Packaged goodies: bread in paper, toothpaste, rice dream, massive bag of brown rice, pasta in paper boxes, bread flour, pickles, veganaise, earth balance, popcorn kernels in plastic, cereal, soy sauce, wine, olive oil, honey, coconut milk, canned tomatoes, veg broth, & olive oil.
Plus some canned foods for our outside supply.
Here’s our meal plan for week:
Spaghetti with tomato sauce, texturized veggie protein (TVP), and either roasted or sauteed veggies. We usually use canned tomatoes with a few dried herbs, maybe some sauteed onions, as the pasta sauce. Plus TVP for some protein. When I roast veggies, I usually toss them in olive oil, salt, pepper, and spices (whatever suits my fancy) and then cook them at 425F for about 30 minutes, stirring them halfway through.
Tacos with home cooked pintos from the pressure cooker. We soak the pintos overnight, then drain and rinse them. Toss them in the pressure cooker with chopped onions, cumin, salt, and bay leaves. Cook for 30 minutes to an hour. Homemade salsa is just cilantro, onions, jalapeño, tomatoes, lemon juice and salt. Shredded cabbage tossed in lemon juice or in veganaise. Simple guacamole of avocado, salt, and lemon juice.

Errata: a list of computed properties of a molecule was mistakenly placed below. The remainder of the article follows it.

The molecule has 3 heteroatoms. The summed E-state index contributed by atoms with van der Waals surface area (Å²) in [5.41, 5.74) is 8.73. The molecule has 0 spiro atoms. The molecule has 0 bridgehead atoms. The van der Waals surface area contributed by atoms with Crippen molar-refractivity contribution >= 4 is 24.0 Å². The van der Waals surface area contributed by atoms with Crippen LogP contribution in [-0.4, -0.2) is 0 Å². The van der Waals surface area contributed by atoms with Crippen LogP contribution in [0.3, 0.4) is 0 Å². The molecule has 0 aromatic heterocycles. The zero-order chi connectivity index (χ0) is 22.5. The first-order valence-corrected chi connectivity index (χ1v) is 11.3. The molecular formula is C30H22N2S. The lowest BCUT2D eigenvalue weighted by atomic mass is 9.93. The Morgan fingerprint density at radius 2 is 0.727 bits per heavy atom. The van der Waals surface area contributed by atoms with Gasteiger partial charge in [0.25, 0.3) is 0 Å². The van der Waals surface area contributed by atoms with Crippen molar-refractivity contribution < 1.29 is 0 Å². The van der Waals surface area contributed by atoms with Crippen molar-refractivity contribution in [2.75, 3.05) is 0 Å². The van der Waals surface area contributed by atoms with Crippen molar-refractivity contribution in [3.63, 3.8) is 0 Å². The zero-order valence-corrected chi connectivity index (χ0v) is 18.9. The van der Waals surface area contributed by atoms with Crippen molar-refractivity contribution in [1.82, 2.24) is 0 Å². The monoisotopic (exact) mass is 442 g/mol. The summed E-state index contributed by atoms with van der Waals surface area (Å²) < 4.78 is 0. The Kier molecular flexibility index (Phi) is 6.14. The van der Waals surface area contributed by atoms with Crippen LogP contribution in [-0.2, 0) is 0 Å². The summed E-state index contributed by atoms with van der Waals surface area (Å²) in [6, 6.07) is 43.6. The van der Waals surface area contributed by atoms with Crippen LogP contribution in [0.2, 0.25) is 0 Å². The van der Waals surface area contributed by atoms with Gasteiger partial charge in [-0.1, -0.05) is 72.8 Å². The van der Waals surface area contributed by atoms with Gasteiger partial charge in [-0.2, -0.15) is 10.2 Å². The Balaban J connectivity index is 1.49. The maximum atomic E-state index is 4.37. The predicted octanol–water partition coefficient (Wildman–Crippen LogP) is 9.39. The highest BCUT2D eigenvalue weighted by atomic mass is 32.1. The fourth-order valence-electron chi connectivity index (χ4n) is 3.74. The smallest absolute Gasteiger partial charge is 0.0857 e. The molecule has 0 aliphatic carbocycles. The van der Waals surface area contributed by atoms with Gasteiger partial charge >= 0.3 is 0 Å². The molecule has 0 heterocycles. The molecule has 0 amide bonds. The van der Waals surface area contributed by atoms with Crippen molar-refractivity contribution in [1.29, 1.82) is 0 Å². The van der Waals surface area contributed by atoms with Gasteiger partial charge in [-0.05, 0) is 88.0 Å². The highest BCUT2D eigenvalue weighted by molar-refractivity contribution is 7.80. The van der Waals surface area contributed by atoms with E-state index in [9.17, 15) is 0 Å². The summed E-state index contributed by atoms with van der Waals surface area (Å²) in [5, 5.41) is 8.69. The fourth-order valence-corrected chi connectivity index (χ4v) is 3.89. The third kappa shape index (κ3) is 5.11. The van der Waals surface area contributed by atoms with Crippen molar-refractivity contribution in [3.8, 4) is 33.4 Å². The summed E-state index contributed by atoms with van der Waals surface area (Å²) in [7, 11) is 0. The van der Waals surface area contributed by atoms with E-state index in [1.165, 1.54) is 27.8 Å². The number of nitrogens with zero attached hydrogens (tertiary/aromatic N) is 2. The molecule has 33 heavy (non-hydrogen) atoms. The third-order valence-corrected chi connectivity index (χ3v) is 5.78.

Vegan mac n cheese with cashew cheese (check out Nora Cooks Vegan for recipes!), brussel sprout salad (my new fav). I make a honey mustard dressing and toss shredded brussel sprouts, chopped almonds, and chopped dried fruit like raisins, cranberries, dried cherries, or dried persimmons.
Red lentil soup with toast and a green salad. We add onions, spices, and a little lemon juice to the soup. Mmmm yum!
Homemade pizza (I like Bobby Flay’s dough recipe) with cashew cheese (same Nora Cooks Vegan recipe as for mac n cheese) and sauteed veggies (I love mushrooms, onions, and sweet peppers on top) and olives; green salad.
And I’ve got a few food storage tips for you in case you’re buying in bigger quantities right now:
Store your carrots in water to keep them fresher for longer. Change the water every few days – pour it on your garden :).
Clean your greens when you bring them home. Then store them in a cloth bag in the fridge. A little dampness helps keep them fresh.
Mushrooms last way longer in a cloth or paper bag than plastic.
Clean and dry/spin your fresh herbs and store them in a cloth bag to keep them fresh and breathing.
Nuts keep best in the freezer. We put ours in jars in the freezer.
Fresh nut butters keep great in the fridge but if you go through them fast, you can also store them in your cupboards.
If you have extra room in your fridge – keep extra fruit in there instead of on the counter.